In another aspect of the invention there is provided a first plastic reinforcing segment having connectors operative to rigidly connect to another reinforcing segment, the reinforcing segment having openings along its length to permit passage and subsequent bonding of mortar and being dimensioned to fit between rows of the glass blocks in conjunction with spacers.

The reinforcing segment may have a clasp at one end and a clasp connector at an opposite end so that a clasp end of one of the reinforcing segments may be inserted into and locked to a clasp connector end of another of the reinforcing segments.

Advantageously, the plastic is any polymer, but the preferred polymer is a member of the olefin family, namely, glass filled polypropylene.

In yet another aspect of the invention there is provided a first plastic reinforcing segment having a plurality of clips spaced apart along its length on either side thereof, the reinforcing segment trip having openings along its length to permit passage and bonding of mortar and being dimensioned to fit between rows of the glass blocks. A second plastic reinforcing segment is snugly slidably insertable into the first plastic reinforcing segment through a space between said clips and a top surface of the first reinforcing segment, said second reinforcing segment having openings along its length to permit passage and bonding of mortar and being dimensioned to fit between rows of the glass blocks.

The retainer clips may be L-shaped with a base of the L's on one side spaced upwardly from a top surface of the first plastic reinforcing segment and facing the base of the L's on an opposite side.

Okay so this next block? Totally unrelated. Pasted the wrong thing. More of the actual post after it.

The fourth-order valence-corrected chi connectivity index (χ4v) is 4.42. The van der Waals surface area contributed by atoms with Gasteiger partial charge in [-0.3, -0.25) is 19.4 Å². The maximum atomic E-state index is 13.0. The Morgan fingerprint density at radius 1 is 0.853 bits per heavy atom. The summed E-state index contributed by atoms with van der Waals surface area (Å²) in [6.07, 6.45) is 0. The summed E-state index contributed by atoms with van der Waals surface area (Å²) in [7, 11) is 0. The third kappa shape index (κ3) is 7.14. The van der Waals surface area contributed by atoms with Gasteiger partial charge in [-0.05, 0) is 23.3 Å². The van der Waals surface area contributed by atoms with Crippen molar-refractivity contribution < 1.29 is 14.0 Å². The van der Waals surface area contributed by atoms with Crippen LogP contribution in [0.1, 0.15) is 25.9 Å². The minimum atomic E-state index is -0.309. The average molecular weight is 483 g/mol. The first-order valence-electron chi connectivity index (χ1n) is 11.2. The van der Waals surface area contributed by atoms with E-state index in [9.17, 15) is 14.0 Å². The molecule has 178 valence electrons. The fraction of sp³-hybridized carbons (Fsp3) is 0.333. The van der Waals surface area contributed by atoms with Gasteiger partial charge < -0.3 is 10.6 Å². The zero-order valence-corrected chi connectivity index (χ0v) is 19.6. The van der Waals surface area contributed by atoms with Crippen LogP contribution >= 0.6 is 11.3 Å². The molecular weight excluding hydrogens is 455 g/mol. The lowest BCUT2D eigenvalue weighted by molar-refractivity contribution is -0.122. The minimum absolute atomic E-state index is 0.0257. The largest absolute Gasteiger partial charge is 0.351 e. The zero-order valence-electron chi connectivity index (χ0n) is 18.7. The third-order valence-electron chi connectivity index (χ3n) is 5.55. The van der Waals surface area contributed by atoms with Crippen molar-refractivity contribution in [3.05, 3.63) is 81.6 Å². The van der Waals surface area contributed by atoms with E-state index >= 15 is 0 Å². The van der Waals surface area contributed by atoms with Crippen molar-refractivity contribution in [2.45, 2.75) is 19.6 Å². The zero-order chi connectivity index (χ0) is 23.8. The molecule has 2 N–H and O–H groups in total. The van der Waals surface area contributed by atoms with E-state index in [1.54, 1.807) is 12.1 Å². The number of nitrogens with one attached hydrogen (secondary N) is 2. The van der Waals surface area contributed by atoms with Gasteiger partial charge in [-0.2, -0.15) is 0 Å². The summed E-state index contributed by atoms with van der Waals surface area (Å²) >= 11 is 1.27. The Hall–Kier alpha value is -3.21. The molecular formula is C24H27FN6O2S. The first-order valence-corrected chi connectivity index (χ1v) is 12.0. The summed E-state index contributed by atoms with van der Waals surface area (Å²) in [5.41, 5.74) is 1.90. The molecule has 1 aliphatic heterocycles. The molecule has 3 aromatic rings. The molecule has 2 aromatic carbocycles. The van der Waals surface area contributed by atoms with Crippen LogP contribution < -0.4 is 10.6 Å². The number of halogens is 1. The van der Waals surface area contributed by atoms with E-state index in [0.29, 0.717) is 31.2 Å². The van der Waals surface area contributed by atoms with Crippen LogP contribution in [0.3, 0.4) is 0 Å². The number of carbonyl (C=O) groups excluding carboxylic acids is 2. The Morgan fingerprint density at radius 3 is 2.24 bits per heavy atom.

The first plastic reinforcing segment may have a plurality of spaced apart abutments on an underside thereof dimensioned to provide a space for the mortar.

BRIEF DESCRIPTION OF THE DRAWINGS

Further features and advantages will be apparent from the following detailed description, given by way of example, of a preferred embodiment taken in conjunction with the accompanying drawings, wherein:

FIG. 1 is a perspective view of the reinforcing rods;

FIG. 2 is a perspective view of a metal panel anchor with a perimeter wall engaging part at 90 degrees to an elongated part;

FIG. 3 a perspective view of a pair of adjacent glass blocks with a portion cut away showing how the segments and reinforcing rods are installed;

FIG. 4 is a perspective view of the plastic panel anchor showing a bottom thereof;

FIG. 5 is a perspective view of the plastic reinforcing segment with end connectors showing the bottom surface;

FIG. 6 is a perspective view of the plastic panel anchor with the reinforcing segment slidably inserted into the panel anchor;

FIG. 7 is a perspective view of another embodiment of the invention, the embodiment including the assembly of the plastic panel anchor with a reinforcing segment with an end adjacent the panel anchor, and with both the panel anchor and the reinforcing segment having end connectors;

FIG. 8 is a perspective view of an alternate embodiment of the invention which includes the assembly of the plastic panel anchor with two reinforcing segments slidably inserted into the panel anchor and into one of the reinforcing segments, both the panel anchor and the reinforcing segment having no end connectors;

FIG. 9 is a perspective view showing the detailed construction of the attachment between two reinforcing segments.

FIG. 10 is a perspective view showing a portion of a glass block wall with the panel anchor and reinforcing segments installed between rows of the glass blocks;